When it comes to leadership, which do you think is better: authority or influence? According to Fast Company, “a leader who applies influence rather than asserts authority is likelier to succeed.” Why is this? For one, associating with your employees instead of asserting authority over them makes for more communication and gives the employees a feeling of importance and stronger ties with the project of which they are assigned. The second positive effect of influential leadership is that it helps women overcome the double standard that being in charge and giving orders is seen as bossy and demanding, yet considered a strong leadership approach when coming from a male. Keep reading to find out the 3 ways to include influence in the workplace and in your personal leadership style.
- Moderate control. You’re probably thinking right now, “How can I be a leader if I don’t assert control and authority?” The idea isn’t to cancel out control completely, but moderate the control you do put forth. Again, Fast Company explains it well: “Leaders don’t need to cede control altogether, just apply it strategically and without micromanaging.” Guide and explain along the way without smothering your employees’ creativity and work. This system allows your employees some creative freedom, making them more motivated and excited about doing their best work.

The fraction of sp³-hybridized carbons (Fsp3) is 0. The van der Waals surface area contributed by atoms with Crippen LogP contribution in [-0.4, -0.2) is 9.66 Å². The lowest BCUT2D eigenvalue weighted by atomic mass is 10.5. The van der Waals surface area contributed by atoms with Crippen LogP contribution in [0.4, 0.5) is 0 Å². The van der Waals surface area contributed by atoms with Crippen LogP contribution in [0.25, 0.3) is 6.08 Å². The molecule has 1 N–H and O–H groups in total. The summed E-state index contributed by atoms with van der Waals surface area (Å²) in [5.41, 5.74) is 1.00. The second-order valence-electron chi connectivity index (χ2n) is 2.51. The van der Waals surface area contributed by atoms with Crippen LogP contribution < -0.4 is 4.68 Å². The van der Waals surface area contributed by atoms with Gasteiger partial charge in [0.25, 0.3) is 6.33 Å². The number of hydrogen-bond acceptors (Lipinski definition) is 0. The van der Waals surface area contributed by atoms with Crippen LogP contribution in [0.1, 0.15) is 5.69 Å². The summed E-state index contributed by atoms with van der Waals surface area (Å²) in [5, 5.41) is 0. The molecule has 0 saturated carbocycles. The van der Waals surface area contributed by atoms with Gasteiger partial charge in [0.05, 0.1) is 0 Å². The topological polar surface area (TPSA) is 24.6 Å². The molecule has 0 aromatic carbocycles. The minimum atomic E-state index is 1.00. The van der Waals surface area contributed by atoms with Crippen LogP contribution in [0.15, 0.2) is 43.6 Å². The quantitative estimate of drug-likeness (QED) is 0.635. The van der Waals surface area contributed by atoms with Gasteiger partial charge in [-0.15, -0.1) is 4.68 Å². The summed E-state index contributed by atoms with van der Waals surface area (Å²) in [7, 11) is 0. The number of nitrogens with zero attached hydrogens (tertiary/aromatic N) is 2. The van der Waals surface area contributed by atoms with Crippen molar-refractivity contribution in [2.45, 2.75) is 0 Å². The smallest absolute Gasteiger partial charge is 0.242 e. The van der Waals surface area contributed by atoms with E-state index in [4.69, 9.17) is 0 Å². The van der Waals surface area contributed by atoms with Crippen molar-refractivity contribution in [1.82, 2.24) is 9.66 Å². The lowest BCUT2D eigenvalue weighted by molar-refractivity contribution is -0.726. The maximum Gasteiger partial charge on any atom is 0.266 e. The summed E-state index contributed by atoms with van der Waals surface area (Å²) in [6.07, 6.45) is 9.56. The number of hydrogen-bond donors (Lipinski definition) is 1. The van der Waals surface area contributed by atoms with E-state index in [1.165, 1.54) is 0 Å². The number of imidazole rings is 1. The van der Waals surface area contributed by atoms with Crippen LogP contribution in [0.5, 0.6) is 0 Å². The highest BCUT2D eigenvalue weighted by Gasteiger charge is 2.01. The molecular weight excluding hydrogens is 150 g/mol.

- Inspire commitment. Keeping employees committed to your projects means keeping them engaged. Do this by encouraging everyone’s ideas to be shared and considered. Influential leadership means relying heavily on teamwork among employees. This type of teamwork is more than just working together. Interpersonal ties within group members promotes more commitment among the members, thereby inspiring more committed work production and quality.
- Sell yourself. Your employees won’t put much effort into an objective if they don’t believe in the mind behind the objectives. Make sure your employees know that you are qualified and prepared to handle the tasks ahead. Create emotional connections with your employees so they have confidence in you as a leader; as someone who has the experience and wisdom to ensure success in all endeavors.
Anyone can play the scary, bossy leader that motivates through fear. Instead, motivate your employees with excitement and interest in their tasks. Your influence on your organization should not include micromanaging, should inspire commitment among your employees, and should prove your expertise and capability to lead the tasks at hand.